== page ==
Posted By: Maria T. Hurd, CPA, RPA What if the Participant Already Spent the Overpayment from the Plan? Ineligible or excess distributions from qualified plans happen all the time. In our last 30 years of auditing retirement plans, our distribution tests have uncovered all the following ineligible or excess distributions: Hardship reason not met: A participant doesn’t … Continued
As mentioned in my previous blog, EPCRS: How to Correct Improper Exclusions of Employees from a 401(k) Plan, the IRS implemented and recently revised the Employer Plan Compliance Resolution System (EPCRS),
The Department of Labor just sent a letter to plan administrators emphasizing the importance of selecting a quality auditor.
Every year, right around December 31st (and closer to January 1!), we sit down and start to draft up resolutions for the upcoming new year. Whether it’s aiming for a healthier life style, setting aside for targets at work, or perhaps being more fiscally responsible, it’s important to not only make these goals, but to have a plan in place for accomplishing them as well.
In May 2015, the U.S. Department of Labor’s Employee Benefit Security Administration (EBSA) published the results of its assessment of the quality of retirement plan audits.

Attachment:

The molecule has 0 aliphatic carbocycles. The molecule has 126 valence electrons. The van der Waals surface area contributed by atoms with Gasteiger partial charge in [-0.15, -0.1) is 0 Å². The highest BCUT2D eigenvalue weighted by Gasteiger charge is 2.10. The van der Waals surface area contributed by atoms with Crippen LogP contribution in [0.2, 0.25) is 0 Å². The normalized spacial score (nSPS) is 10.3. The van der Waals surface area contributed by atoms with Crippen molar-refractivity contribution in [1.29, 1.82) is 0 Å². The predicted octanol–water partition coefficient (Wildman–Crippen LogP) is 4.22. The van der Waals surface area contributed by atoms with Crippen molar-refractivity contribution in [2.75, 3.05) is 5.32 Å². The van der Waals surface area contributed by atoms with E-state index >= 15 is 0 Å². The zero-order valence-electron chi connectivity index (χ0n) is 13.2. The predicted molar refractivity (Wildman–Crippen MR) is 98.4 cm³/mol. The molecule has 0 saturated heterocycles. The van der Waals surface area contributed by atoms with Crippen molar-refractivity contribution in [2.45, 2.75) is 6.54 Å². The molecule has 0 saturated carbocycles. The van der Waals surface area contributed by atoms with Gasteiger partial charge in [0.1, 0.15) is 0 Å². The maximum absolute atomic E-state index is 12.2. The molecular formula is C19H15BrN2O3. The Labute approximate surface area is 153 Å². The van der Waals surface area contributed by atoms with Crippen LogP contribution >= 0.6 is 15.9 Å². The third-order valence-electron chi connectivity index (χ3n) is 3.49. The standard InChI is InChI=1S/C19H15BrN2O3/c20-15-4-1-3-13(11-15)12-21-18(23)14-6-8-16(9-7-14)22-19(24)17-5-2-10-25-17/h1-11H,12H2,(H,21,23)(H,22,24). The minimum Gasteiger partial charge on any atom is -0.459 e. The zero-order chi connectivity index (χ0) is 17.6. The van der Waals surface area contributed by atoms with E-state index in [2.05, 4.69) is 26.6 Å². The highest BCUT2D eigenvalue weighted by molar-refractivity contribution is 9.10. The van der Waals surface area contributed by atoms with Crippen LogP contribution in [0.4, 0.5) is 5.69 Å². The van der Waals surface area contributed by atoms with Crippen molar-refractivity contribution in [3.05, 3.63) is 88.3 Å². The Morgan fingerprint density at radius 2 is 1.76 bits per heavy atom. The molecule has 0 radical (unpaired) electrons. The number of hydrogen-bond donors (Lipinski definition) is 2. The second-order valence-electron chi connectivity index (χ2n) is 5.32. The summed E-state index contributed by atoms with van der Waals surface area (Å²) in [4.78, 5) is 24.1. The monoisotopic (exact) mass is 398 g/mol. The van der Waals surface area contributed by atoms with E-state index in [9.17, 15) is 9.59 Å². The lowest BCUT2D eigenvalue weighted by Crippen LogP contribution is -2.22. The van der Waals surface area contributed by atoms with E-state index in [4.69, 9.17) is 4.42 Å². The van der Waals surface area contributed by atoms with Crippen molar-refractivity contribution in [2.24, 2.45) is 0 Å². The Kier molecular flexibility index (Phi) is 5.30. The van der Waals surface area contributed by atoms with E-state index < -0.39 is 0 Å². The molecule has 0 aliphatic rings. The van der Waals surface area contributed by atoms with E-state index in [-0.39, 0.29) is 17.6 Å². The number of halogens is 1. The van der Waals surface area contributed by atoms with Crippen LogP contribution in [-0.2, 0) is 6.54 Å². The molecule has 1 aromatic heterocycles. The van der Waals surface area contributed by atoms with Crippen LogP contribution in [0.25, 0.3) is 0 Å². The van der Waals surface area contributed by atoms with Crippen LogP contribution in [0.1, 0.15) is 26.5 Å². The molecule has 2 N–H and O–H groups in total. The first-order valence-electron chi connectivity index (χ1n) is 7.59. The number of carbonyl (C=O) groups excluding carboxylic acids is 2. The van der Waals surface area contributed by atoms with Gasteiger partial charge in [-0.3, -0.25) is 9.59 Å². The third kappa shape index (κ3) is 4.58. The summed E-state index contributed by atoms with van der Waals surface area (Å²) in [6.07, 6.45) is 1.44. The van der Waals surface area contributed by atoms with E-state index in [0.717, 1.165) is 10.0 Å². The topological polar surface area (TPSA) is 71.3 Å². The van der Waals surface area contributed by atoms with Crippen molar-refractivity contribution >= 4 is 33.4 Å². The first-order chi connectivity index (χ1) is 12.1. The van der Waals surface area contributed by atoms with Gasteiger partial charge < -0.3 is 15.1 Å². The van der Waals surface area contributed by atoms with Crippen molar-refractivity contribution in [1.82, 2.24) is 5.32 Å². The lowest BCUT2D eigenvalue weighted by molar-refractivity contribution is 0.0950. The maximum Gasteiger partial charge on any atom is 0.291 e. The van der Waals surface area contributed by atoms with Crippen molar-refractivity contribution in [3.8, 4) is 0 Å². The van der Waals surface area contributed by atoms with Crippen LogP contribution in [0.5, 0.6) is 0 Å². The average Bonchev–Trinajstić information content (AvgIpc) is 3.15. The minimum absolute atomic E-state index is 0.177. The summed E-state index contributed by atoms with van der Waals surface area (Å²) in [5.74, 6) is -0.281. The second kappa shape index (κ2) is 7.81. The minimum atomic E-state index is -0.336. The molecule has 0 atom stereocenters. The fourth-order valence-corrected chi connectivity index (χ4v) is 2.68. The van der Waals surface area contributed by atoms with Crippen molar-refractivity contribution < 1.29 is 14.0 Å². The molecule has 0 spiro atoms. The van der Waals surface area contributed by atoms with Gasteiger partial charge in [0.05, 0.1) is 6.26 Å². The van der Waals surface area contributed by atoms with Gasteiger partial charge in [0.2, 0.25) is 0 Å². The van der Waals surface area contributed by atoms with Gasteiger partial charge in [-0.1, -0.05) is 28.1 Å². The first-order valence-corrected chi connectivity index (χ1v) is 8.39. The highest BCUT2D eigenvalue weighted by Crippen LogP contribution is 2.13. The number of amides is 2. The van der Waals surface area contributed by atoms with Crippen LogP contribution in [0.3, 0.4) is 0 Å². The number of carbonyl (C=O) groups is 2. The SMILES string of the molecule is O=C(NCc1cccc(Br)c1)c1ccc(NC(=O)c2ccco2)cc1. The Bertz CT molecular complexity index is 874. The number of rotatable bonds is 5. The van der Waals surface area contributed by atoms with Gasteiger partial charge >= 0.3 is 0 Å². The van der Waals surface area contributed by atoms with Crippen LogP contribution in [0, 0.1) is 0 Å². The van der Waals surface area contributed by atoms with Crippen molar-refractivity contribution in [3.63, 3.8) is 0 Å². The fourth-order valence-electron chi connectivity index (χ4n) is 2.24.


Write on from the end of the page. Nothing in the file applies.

When an auditor is considering accepting an engagement to audit financial statements and/or after a new auditor has been engaged to audit financial statements that have been audited by another firm in previous years,
Contrary to popular belief, the audit procedures for a first-time audit of a previously small plan are not limited to the retirement plan’s financial activity for the year under audit.
Corbin Blue may not have been targeting plan participants as his audience when he told us to “push it the limit”, but what would those limits be if he was? Well we know what they are for 2015 thanks to a recent IRS announcement.
When employer-initiated personnel reductions occur and it reduces the number of plan participants by 20% or more, a partial termination of a qualified plan is deemed to have occurred.
Plans that obtain a valid limited scope certification for the completeness and accuracy of investment information from a regulated financial institution such as a bank, trust company, or insurance company, can instruct their auditors to exclude investment information from the scope of their audit.